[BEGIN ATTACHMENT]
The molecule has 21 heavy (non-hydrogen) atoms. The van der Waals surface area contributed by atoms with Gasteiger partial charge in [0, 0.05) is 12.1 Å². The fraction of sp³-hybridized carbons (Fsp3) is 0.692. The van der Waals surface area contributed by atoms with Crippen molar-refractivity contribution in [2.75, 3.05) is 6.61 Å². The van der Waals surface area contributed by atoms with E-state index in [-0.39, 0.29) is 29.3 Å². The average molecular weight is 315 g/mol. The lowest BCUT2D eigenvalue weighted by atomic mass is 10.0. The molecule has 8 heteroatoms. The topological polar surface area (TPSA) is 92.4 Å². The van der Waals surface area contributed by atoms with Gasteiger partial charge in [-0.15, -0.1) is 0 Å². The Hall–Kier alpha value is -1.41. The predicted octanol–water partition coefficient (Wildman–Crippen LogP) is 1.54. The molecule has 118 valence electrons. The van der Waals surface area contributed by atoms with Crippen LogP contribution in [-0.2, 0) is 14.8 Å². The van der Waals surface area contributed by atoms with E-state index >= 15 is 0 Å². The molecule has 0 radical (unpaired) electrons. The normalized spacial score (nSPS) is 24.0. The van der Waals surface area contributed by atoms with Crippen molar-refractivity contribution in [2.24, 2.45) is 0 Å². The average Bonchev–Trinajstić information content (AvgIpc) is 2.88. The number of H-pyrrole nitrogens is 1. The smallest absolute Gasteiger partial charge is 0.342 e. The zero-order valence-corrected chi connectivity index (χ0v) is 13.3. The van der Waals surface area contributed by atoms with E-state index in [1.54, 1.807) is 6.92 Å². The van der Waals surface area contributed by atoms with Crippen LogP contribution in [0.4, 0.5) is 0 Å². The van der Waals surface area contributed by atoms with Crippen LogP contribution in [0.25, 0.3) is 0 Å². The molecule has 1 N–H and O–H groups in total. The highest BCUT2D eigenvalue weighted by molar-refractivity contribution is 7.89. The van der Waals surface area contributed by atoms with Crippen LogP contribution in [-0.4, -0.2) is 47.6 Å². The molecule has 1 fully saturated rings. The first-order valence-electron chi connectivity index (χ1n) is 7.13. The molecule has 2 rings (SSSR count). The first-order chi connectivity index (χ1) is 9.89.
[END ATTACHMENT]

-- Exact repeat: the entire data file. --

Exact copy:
The molecule has 21 heavy (non-hydrogen) atoms. The van der Waals surface area contributed by atoms with Gasteiger partial charge in [0, 0.05) is 12.1 Å². The fraction of sp³-hybridized carbons (Fsp3) is 0.692. The van der Waals surface area contributed by atoms with Crippen molar-refractivity contribution in [2.75, 3.05) is 6.61 Å². The van der Waals surface area contributed by atoms with E-state index in [-0.39, 0.29) is 29.3 Å². The average molecular weight is 315 g/mol. The lowest BCUT2D eigenvalue weighted by atomic mass is 10.0. The molecule has 8 heteroatoms. The topological polar surface area (TPSA) is 92.4 Å². The van der Waals surface area contributed by atoms with Gasteiger partial charge in [-0.15, -0.1) is 0 Å². The Hall–Kier alpha value is -1.41. The predicted octanol–water partition coefficient (Wildman–Crippen LogP) is 1.54. The molecule has 118 valence electrons. The van der Waals surface area contributed by atoms with Crippen LogP contribution in [-0.2, 0) is 14.8 Å². The van der Waals surface area contributed by atoms with E-state index >= 15 is 0 Å². The molecule has 0 radical (unpaired) electrons. The normalized spacial score (nSPS) is 24.0. The van der Waals surface area contributed by atoms with Crippen molar-refractivity contribution in [2.24, 2.45) is 0 Å². The average Bonchev–Trinajstić information content (AvgIpc) is 2.88. The number of H-pyrrole nitrogens is 1. The smallest absolute Gasteiger partial charge is 0.342 e. The zero-order valence-corrected chi connectivity index (χ0v) is 13.3. The van der Waals surface area contributed by atoms with E-state index in [1.54, 1.807) is 6.92 Å². The van der Waals surface area contributed by atoms with Crippen LogP contribution in [0.4, 0.5) is 0 Å². The van der Waals surface area contributed by atoms with Crippen LogP contribution in [0.25, 0.3) is 0 Å². The molecule has 1 N–H and O–H groups in total. The highest BCUT2D eigenvalue weighted by molar-refractivity contribution is 7.89. The van der Waals surface area contributed by atoms with Crippen LogP contribution in [-0.4, -0.2) is 47.6 Å². The molecule has 1 fully saturated rings. The first-order valence-electron chi connectivity index (χ1n) is 7.13. The molecule has 2 rings (SSSR count). The first-order chi connectivity index (χ1) is 9.89.